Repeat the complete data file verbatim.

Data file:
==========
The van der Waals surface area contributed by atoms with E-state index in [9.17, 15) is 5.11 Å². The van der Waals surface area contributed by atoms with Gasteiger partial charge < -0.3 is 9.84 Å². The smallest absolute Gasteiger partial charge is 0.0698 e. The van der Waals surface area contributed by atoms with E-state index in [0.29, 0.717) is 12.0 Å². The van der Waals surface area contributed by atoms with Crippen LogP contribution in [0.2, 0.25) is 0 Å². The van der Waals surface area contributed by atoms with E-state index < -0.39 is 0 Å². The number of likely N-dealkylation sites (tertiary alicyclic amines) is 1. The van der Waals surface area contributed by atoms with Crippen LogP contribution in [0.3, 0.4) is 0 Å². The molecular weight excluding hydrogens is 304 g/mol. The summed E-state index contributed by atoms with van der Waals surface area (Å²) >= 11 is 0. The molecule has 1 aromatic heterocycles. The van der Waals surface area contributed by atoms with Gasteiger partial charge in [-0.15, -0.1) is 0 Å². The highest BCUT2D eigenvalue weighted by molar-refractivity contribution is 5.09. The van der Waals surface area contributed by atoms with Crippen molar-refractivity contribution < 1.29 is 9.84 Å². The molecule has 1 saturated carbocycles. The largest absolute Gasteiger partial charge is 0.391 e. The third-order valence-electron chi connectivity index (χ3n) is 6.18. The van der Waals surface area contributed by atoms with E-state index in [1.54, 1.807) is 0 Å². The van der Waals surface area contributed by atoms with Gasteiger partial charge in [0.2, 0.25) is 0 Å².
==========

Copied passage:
The van der Waals surface area contributed by atoms with E-state index in [9.17, 15) is 5.11 Å². The van der Waals surface area contributed by atoms with Gasteiger partial charge < -0.3 is 9.84 Å². The smallest absolute Gasteiger partial charge is 0.0698 e. The van der Waals surface area contributed by atoms with E-state index in [0.29, 0.717) is 12.0 Å². The van der Waals surface area contributed by atoms with Crippen LogP contribution in [0.2, 0.25) is 0 Å². The van der Waals surface area contributed by atoms with E-state index < -0.39 is 0 Å². The number of likely N-dealkylation sites (tertiary alicyclic amines) is 1. The van der Waals surface area contributed by atoms with Crippen LogP contribution in [0.3, 0.4) is 0 Å². The molecular weight excluding hydrogens is 304 g/mol. The summed E-state index contributed by atoms with van der Waals surface area (Å²) >= 11 is 0. The molecule has 1 aromatic heterocycles. The van der Waals surface area contributed by atoms with Gasteiger partial charge in [-0.15, -0.1) is 0 Å². The highest BCUT2D eigenvalue weighted by molar-refractivity contribution is 5.09. The van der Waals surface area contributed by atoms with Crippen molar-refractivity contribution < 1.29 is 9.84 Å². The molecule has 1 saturated carbocycles. The largest absolute Gasteiger partial charge is 0.391 e. The third-order valence-electron chi connectivity index (χ3n) is 6.18. The van der Waals surface area contributed by atoms with E-state index in [1.54, 1.807) is 0 Å². The van der Waals surface area contributed by atoms with Gasteiger partial charge in [0.2, 0.25) is 0 Å².